Friday, February 1, 2008

Real help for homeowners...

In an earlier posting about the economy I compared the current sub-prime mortgage fiasco to the S&L disappearing act of 1986, because both problems were related to home loans gone bad. Why do home loans go bad? Because some of the loans are structured to sucker folks, who might not ordinarily qualify for such a loan, into a deal that will imminently be most profitable for the lender. I recently learned that, once in such an arrangement, the homeowner has no recourse if a lender is not willing to re-finance to more affordable (read: less profitable) terms. Bankruptcy allows the court to restructure a wide variety of kinds of secured debt, but not debt secured by a home (even if it is a person's primary residence).

The Emergency Home Ownership and Mortgage Equity Protection Act being considered by Congress would allow the court to change the terms and conditions of debt secured by the debtor's home. This Act would allow the Bankruptcy Court temporary power to deal with this type of secured debt, but I would suggest that this type of authority be granted to said courts permanently. If this had been the case since the 1980's both the S&L fiasco and this sub-prime mortgage driven, economic recession might have been averted.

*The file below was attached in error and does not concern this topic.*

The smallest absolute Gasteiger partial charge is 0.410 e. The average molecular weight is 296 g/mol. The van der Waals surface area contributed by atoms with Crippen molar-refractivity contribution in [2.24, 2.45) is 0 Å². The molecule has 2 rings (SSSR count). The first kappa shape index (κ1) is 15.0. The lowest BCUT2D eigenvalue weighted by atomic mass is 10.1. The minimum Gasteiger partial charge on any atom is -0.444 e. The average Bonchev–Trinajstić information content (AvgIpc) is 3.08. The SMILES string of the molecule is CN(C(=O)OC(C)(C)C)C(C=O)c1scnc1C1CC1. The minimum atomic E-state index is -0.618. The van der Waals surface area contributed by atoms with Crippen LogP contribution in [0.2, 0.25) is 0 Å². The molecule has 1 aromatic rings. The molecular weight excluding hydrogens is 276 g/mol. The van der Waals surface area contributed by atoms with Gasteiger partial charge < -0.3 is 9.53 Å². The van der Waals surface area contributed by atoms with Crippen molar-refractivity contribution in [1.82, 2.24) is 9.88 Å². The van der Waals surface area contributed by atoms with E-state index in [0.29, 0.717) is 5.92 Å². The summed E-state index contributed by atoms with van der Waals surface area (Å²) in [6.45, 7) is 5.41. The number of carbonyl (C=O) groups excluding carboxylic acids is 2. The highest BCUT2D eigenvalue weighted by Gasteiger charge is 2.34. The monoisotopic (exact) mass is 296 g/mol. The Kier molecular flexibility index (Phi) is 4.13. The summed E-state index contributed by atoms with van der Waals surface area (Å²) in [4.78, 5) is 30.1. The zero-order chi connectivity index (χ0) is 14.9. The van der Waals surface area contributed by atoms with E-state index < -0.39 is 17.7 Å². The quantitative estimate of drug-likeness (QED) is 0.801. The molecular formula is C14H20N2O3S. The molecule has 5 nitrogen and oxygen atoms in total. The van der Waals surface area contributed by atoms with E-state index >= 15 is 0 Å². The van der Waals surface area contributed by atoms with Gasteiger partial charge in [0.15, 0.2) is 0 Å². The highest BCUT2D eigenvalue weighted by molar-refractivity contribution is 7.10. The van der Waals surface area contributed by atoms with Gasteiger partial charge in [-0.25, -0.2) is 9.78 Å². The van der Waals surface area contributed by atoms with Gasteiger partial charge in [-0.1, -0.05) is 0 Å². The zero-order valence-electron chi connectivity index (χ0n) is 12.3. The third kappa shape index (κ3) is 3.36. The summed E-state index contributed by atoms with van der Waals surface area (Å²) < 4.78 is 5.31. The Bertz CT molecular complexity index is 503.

The aforementioned, pending Act of Congress would be real assistance to those in need, and it would not cost the US Treasury any money. The current plan, to return tax money to citizens, adds substantially to the federal government's enormous debt while getting money into the hands of people who don't need it. Even if all the refunded monies were spent immediately it wouldn't help the economy. More important, the cash would be no help at all to those with the most urgent need.

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